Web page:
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updated: 10/11/2011 8:20 PM

DuPage adopts rules for churches, mosques

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  • DuPage County has approved a set of zoning law changes that would, in part, prohibit groups from converting an existing single-family house into a place of assembly. But none of the changes would apply to projects already being reviewed now, including Islamic Center of the Western Suburbs' request to use a house near West Chicago, above, as a prayer center.

      DuPage County has approved a set of zoning law changes that would, in part, prohibit groups from converting an existing single-family house into a place of assembly. But none of the changes would apply to projects already being reviewed now, including Islamic Center of the Western Suburbs' request to use a house near West Chicago, above, as a prayer center.
    Daily Herald file photo

 
 

DuPage County has adopted a set of zoning law changes that include prohibiting religious groups from converting houses into places of worship.

The revisions, which county board members approved Tuesday, allow churches, mosques and other places of assembly to be located in unincorporated residential neighborhoods as long as certain guidelines are met related to infrastructure, traffic and building size.

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"Staff recognized that if you drive around your towns, you'll see churches and other religious institutions in neighborhoods," county board member Grant Eckhoff said. "However, times being what they are, the religious institutions now tend to draw from greater areas than they used to -- not just the local neighborhood."

Eckhoff said the goal of the zoning changes is to "try to balance the needs of religious institutions and neighborhoods."

DuPage officials said the zoning changes were needed because unincorporated residential areas don't have the infrastructure needed to support new places of assembly. Existing roads, sewers, and septic and well systems weren't designed for the uses, they argued. At one point, DuPage officials considered banning all new places of assembly in residential neighborhoods. But that controversial idea was dropped in favor of the changes that were unanimously adopted on Tuesday.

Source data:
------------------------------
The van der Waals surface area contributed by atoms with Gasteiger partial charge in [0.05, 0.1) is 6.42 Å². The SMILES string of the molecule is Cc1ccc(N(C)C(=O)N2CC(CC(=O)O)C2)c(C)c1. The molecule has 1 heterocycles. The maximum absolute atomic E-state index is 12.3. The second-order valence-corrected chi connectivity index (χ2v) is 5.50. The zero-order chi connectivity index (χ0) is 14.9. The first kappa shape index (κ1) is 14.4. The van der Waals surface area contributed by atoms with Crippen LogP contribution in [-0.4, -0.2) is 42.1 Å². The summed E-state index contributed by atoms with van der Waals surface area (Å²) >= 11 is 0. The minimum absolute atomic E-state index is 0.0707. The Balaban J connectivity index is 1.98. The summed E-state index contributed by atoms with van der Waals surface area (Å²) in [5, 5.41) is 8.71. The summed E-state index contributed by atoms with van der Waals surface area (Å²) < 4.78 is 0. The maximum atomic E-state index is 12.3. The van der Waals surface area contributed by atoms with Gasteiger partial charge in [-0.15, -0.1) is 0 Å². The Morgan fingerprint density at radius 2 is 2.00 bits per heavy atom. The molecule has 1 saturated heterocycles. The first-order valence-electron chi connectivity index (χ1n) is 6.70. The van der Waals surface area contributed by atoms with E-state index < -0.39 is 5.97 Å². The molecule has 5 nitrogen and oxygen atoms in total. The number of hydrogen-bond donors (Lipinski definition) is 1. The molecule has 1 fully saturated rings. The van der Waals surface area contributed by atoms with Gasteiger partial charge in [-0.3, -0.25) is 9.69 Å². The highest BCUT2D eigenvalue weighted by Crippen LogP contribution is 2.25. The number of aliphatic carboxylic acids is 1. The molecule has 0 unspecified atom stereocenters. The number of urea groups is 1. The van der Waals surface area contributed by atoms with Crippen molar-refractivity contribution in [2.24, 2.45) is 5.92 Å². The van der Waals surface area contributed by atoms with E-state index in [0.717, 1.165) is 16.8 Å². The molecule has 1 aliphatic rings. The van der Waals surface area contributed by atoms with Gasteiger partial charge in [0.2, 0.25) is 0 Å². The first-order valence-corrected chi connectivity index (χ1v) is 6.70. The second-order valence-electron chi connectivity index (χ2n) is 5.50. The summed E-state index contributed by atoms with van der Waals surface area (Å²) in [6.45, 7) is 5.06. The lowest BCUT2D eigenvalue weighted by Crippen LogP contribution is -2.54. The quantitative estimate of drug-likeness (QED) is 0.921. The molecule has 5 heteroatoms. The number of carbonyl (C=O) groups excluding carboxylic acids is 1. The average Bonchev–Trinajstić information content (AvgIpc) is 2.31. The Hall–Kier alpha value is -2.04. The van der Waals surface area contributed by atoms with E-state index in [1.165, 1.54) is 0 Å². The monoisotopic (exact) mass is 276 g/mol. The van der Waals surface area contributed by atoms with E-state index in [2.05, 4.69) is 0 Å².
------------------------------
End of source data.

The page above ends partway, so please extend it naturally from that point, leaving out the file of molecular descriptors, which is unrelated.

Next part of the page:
In addition prohibiting organizations from converting an existing single-family house into a place of worship, the new rules place greater restrictions on the size of religious buildings. Groups also will need their structures to be connected to public sewer and water service. To address concerns about traffic, places of assembly in residential areas will need to be built along major roads.

None of the new guidelines apply to projects already being considered by the county, including several proposed mosques.

Still, some said they believe several of the amendments, including the one about converting single-family houses, are too restrictive.

"When you look back 250 years on this continent, single-family homes have been the primary starting place for religious worship," said Mark Daniel, an attorney who represents several religious groups with zoning requests.

Others say they are concerned about the possibility of the new rules being misused sometime in the future.

Maryam Judar, a community lawyer at the Citizen Advocacy Center, said the Elmhurst-based center hopes "the zoning process is not abused to shut out those who are different from some of us and who seek to enhance their religious and spiritual life."

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